Big, bold and upbeat with urban references, the three-movements were in concerto format. Duenas, her technique unassailable, her insinuations oblique and eerie, played with thrilling urgency, her violin riffs picking up bids from grabby orchestral rhythmics that rolled out like declamations -- but not failing to explore a middle section that shimmered sadly with faint glissandos.
Elsewhere the orchestra ventured a short Ortiz piece, “Kauyumari,” also packed with intriguing harmonies and accented in riotous rhythms. Call it ear candy for the band, and an equally invigorating ear-stretch for the audience.
Another composer on the bill, Arturo Marquez, called up irresistible dance rhythms in his “Fandango,” featuring yet another violinist Anne Akiko Meyers, well known hereabouts. Her lovely plush tone, thrusting forward, seemed made for this earthy, passionate score with its swooping plangency.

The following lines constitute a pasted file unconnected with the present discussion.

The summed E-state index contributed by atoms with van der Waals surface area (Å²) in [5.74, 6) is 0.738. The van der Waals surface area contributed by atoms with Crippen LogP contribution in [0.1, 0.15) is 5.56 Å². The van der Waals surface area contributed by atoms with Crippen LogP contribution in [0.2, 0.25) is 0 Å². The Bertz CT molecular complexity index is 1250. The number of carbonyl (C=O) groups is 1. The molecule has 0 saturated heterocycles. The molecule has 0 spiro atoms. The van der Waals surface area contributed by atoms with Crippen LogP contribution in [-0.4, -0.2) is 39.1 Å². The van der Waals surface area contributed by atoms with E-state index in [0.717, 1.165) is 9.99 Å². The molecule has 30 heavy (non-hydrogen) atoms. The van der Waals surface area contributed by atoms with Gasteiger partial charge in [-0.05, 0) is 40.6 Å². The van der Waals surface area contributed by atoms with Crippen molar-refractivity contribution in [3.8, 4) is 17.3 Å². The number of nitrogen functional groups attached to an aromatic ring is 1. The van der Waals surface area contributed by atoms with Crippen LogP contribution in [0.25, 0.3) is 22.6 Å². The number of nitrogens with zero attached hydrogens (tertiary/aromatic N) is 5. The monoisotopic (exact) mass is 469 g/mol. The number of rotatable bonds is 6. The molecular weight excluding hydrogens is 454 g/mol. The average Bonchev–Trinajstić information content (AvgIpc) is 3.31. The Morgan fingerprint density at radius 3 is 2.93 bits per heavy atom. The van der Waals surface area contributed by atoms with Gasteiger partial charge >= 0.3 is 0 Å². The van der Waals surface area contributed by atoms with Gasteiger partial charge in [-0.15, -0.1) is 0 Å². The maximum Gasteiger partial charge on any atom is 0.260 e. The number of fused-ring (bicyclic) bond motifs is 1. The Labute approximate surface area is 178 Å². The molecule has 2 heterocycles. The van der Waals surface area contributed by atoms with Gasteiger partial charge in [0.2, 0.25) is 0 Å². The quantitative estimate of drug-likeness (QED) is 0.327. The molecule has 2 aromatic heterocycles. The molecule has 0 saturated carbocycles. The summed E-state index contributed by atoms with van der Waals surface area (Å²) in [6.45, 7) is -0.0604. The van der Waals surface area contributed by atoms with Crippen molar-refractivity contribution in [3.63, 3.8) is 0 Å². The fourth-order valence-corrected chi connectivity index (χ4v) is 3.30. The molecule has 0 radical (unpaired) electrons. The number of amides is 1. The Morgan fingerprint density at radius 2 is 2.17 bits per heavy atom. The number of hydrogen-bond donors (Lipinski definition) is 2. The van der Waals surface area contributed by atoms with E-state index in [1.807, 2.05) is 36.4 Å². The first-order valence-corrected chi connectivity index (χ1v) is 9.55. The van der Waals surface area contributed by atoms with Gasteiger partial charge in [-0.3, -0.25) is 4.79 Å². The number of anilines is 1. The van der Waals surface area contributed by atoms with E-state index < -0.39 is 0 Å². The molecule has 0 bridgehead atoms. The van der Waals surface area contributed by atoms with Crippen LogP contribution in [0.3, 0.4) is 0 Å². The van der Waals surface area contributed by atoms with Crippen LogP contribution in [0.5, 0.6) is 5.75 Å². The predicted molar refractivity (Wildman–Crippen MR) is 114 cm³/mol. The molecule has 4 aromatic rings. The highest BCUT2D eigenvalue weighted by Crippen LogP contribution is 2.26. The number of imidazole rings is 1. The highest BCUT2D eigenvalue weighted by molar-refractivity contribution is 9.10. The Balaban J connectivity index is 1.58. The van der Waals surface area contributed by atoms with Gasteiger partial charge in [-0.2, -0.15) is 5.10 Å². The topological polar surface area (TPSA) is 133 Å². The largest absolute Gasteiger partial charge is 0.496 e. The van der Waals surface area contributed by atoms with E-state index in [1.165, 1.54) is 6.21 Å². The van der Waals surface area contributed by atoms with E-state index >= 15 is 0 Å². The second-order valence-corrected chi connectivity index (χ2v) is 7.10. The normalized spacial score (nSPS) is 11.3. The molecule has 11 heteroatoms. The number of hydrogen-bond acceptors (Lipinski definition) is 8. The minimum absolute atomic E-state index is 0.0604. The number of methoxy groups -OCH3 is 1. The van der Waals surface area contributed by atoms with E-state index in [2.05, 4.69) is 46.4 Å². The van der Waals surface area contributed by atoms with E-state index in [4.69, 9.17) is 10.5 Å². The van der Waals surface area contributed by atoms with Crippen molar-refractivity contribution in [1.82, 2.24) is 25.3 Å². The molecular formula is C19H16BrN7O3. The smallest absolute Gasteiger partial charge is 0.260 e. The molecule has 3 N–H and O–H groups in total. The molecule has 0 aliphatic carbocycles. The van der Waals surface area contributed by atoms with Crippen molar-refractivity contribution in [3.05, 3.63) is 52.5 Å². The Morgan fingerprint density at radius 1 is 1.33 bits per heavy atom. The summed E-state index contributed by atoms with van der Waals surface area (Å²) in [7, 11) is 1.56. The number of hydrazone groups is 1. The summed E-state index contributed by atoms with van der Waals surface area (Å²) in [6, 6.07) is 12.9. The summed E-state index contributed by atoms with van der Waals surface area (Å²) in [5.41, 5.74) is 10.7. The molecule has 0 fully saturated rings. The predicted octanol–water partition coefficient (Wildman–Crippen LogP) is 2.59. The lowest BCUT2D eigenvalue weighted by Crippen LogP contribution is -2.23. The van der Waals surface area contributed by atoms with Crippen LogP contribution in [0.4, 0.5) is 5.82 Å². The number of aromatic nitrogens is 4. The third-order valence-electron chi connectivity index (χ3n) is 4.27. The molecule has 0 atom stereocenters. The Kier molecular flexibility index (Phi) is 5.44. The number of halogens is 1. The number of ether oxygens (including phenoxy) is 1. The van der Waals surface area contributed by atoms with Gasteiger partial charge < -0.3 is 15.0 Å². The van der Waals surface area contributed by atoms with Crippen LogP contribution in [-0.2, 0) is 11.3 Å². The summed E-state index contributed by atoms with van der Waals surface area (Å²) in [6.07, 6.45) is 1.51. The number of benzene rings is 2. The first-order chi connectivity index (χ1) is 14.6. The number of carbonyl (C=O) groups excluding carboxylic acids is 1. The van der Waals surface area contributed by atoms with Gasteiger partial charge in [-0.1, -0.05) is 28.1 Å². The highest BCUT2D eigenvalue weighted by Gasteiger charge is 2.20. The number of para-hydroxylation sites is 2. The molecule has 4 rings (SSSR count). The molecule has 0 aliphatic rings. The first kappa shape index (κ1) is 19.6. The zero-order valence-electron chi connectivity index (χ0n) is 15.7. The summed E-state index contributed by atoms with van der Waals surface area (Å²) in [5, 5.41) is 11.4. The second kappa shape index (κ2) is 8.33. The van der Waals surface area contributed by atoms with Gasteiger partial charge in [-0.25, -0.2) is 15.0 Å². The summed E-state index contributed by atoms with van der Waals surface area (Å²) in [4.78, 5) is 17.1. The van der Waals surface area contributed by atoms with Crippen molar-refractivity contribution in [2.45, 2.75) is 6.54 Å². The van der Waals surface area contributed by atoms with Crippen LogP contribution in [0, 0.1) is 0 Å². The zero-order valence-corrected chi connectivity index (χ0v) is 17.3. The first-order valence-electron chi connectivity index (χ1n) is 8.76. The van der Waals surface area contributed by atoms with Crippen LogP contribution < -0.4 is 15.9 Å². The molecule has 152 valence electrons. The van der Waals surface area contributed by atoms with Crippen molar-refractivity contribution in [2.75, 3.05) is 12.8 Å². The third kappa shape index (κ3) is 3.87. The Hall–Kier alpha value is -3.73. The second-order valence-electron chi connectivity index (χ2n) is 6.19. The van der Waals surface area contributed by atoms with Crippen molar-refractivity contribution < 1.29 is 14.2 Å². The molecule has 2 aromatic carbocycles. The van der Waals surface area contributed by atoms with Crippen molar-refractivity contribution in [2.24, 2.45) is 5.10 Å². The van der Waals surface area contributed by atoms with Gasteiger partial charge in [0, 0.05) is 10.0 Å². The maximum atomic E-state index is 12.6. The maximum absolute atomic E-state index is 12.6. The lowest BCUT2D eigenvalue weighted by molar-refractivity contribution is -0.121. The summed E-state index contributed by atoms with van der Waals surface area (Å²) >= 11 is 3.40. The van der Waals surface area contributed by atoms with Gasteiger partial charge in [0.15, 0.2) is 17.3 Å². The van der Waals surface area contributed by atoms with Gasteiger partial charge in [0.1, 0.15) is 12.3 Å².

All these works, plus Copland and Mahler, formed the Philharmonic’s two-program tour to Carnegie Hall and other East Coast points.
(The NY Times noted Dudamel’s singular style of taking bows, not alone, but standing among the musicians, and “his corkscrew curls, his megawatt charisma,” plus the fact that he’s “on the NY Philharmonic’s music directorship wish list.” And closing with “…it remains to be seen how much more New Yorkers will get.” Saying so out loud, as it were. Are we also wondering?)
But here at Disney we got to welcome back Mirga (who quickly zoomed to first name appellation) Grazinyte-Tyla. Of course you remember her -- she had been assistant conductor under Dudamel before departing to lead the City of Birmingham Symphony Orchestra.
And remember that band? The British outpost where Simon Rattle held forth among other podium elites? Well, she’s one of them now -- perhaps the most highly ranked of her gender. Like her old boss she and CBSO marched into Carnegie weeks apart, displaying the same wares to New Yorkers as they did to Angelenos.